From what I recall, Oracle of Ages is the more cerebral of the two Oracles games. Difficult puzzles, but generally easy bosses, with Oracle of Seasons being the opposite. It certainly seems to be the case given what I’ve said, and that all of the bosses – even the final one to a lesser degree – were incredibly easy. The only problems I had were figuring out how to damage some of them, which again bears out the puzzle-based nature.

So is it better than Breath of the Wild? I mean, really? It’s certainly a better Zelda game, yes. It doesn’t have the scope, beauty or freedom of the Switch title, but it is a purer, tighter, more focussed Zelda experience. But then, Breath of the Wild isn’t a true Zelda game in my eyes.

Seasons next!

The Battle Cats POP! (3DS): COMPLETED!

I for one welcome our feline overlords.

Well that was very easy. An abundance of cat food meant I could easily max out all my cat character classes, pay for items to ensure I always got treasure on each level, and use that treasure to make myself even more powerful.

battle cats

It was so easy I barely even took damage on my base for the entire game. I used the “Cat God” special power just once, and that was only to see what it did. I suffered a single defeat, due to forgetting to pause the game when I put it down for a few minutes.

All that said, it was pretty good fun. I’m still baffled as to why the “game delay” stuff remains when there aren’t any IAPs to bypass it, but it didn’t affect me in the end.

battle cats

The Battle Cats POP! (3DS)

Welcome to Cat Facts

A fun little game, in the same vein as Swords and Soldiers only simplified and with cats. You generate money, and spend it on soldier cats (the Battle Cats of the title, I assume) of various kinds, who walk left to the enemy base. At the same time, the enemy are sending baddies over to your base. So they fight.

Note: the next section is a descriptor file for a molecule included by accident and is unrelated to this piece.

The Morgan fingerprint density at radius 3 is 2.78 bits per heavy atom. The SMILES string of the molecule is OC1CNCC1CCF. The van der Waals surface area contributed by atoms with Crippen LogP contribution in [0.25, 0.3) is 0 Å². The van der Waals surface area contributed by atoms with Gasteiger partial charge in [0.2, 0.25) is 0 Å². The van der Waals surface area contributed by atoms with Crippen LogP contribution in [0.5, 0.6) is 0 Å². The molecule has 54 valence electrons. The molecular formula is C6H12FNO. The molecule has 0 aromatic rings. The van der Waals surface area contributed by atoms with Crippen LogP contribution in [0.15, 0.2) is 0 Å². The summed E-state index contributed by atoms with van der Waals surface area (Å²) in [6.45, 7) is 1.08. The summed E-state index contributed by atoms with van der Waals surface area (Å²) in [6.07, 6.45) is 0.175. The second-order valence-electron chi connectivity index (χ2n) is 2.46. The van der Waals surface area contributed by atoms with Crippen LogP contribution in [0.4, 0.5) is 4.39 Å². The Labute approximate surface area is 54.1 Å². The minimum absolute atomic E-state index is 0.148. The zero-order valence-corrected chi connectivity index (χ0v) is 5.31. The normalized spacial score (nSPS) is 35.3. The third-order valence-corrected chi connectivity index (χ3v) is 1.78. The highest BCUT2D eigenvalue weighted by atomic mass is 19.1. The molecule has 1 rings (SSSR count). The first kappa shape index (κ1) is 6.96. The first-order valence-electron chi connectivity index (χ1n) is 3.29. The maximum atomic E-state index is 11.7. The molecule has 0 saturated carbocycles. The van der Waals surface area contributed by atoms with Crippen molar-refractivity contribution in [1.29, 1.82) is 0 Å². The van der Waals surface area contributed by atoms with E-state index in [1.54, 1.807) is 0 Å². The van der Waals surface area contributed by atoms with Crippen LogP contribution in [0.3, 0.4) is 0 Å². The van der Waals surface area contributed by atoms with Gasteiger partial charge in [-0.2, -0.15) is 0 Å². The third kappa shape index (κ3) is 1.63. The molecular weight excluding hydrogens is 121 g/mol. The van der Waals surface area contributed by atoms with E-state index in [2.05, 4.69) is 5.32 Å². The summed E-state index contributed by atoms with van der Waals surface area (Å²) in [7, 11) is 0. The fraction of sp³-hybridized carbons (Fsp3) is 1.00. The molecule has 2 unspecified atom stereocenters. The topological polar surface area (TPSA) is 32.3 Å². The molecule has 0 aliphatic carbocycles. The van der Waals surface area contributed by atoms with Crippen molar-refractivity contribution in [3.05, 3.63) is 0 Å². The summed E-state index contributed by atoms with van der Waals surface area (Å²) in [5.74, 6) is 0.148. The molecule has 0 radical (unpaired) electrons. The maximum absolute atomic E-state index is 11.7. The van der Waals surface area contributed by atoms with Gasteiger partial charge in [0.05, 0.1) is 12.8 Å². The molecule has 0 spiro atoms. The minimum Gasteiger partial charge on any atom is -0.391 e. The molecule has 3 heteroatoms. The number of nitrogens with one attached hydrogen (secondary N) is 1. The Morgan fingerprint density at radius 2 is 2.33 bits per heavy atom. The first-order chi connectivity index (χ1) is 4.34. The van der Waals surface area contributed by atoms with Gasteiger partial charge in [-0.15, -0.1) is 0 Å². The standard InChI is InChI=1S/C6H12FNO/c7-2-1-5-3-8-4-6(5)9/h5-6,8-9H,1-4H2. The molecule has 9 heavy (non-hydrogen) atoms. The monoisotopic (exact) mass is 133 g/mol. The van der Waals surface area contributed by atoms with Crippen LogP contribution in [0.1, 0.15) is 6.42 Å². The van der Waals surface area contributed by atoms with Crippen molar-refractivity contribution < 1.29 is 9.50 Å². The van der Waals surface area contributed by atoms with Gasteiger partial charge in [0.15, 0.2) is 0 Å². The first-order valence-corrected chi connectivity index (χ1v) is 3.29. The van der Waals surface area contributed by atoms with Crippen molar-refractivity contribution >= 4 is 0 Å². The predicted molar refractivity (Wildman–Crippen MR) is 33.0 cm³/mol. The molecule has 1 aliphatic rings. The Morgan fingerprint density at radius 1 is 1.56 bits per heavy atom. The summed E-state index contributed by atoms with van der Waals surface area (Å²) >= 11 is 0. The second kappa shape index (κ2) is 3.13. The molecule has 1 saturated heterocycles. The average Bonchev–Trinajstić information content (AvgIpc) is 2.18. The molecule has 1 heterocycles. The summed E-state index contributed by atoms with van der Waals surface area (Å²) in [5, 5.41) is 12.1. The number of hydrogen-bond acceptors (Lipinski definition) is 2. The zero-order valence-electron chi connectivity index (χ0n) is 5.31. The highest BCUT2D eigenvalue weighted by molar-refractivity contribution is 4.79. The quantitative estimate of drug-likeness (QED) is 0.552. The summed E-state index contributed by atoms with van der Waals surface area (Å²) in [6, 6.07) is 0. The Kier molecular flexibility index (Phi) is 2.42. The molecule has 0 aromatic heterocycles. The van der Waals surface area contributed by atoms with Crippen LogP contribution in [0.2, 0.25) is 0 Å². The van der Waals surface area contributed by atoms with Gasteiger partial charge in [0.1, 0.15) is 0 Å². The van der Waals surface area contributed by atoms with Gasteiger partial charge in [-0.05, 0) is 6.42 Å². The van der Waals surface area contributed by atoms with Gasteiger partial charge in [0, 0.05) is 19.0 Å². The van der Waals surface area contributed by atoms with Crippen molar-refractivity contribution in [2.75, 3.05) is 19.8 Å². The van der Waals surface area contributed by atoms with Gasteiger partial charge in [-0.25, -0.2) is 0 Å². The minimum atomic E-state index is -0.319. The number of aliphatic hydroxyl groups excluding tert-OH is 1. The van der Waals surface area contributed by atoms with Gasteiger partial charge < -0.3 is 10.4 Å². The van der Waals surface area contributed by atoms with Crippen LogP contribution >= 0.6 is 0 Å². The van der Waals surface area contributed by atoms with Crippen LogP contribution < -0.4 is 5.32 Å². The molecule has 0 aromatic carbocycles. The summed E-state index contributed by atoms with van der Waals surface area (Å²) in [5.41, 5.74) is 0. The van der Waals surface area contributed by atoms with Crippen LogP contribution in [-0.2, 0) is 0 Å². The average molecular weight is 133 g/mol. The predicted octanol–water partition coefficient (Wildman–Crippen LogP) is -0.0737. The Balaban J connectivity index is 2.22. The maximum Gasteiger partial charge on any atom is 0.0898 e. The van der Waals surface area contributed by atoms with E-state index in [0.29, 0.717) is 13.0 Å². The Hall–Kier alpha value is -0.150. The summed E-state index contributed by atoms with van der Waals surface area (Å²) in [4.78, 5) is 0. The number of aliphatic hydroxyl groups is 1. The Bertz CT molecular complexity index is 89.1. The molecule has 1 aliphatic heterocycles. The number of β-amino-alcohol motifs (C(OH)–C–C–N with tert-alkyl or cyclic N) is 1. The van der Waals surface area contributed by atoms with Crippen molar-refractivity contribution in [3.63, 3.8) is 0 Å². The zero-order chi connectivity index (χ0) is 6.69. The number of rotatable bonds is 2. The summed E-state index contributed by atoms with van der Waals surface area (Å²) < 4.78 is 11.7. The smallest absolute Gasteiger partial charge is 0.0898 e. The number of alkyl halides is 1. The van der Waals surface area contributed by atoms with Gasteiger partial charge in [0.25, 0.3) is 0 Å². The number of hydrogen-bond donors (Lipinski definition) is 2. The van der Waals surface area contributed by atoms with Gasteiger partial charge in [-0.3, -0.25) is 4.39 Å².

You gain XP each battle, and use it to unlock new cats and power up your soldiers  and base. You also get cat food, which acts as a sort of in-game currency, and can use it to buy things like more XP.

Nice as the game is, though, this cat food has all the smell of those evil In App Purchases that games like this are so fond of. You see, each level you play depletes an energy counter. When it runs out, you have to wait so many minutes or hours for it to refill, or, you can “spend” some cat food to do it now. Thing is, you can’t do the normal IAP thing of buying cat food with real money (not that I would ever do such a thing anyway), defeating the purpose of having it. As a result, you literally have to just wait to play for no reason at all. Which kills the game a bit.

Other than that, The Battle Cats POP! is cute and addictive. And the only thing other than Zelda that I’ve played in the last week.

Pokémon Sun (3DS): COMPLETED!

I am best at cockfighting

That was excellent! Quite a different game to Pokémon Y, although not in the way it is sold: No gyms! No gym leaders! No HMs! No, except trials are almost exact replacements for gyms, captains are virtually the same as gym leaders, and the Ride Pager replaces HMs. Net difference, almost zero.

What’s actually different is how the UI has been improved, with tweaks like being able to immediately put a caught Pokémon in your party. And the streamlined box management, simpler local trading, being able to see move effectiveness (against Pokémon you’ve already fought or have caught) – stuff like that.

Mega Evolutions are gone again, but Z-Moves are really pretty similar replacements. All of the PSS has sadly been stripped out and although the system that is here as an alternative (a mix of the Festival Plaza and Poképelego) is good, it lacks the always-on abilities, Streetpass, and the online web-based games you can play outside of the main game. Since the full announcement of the Nintendo Switch – which doesn’t have Streetpass, but does have a version of Pokémon Sun/Moon coming for it – it’s perhaps clear why this is the case. Anyway. The new features are great for levelling up a load of Pokémon at once so it gets a pass.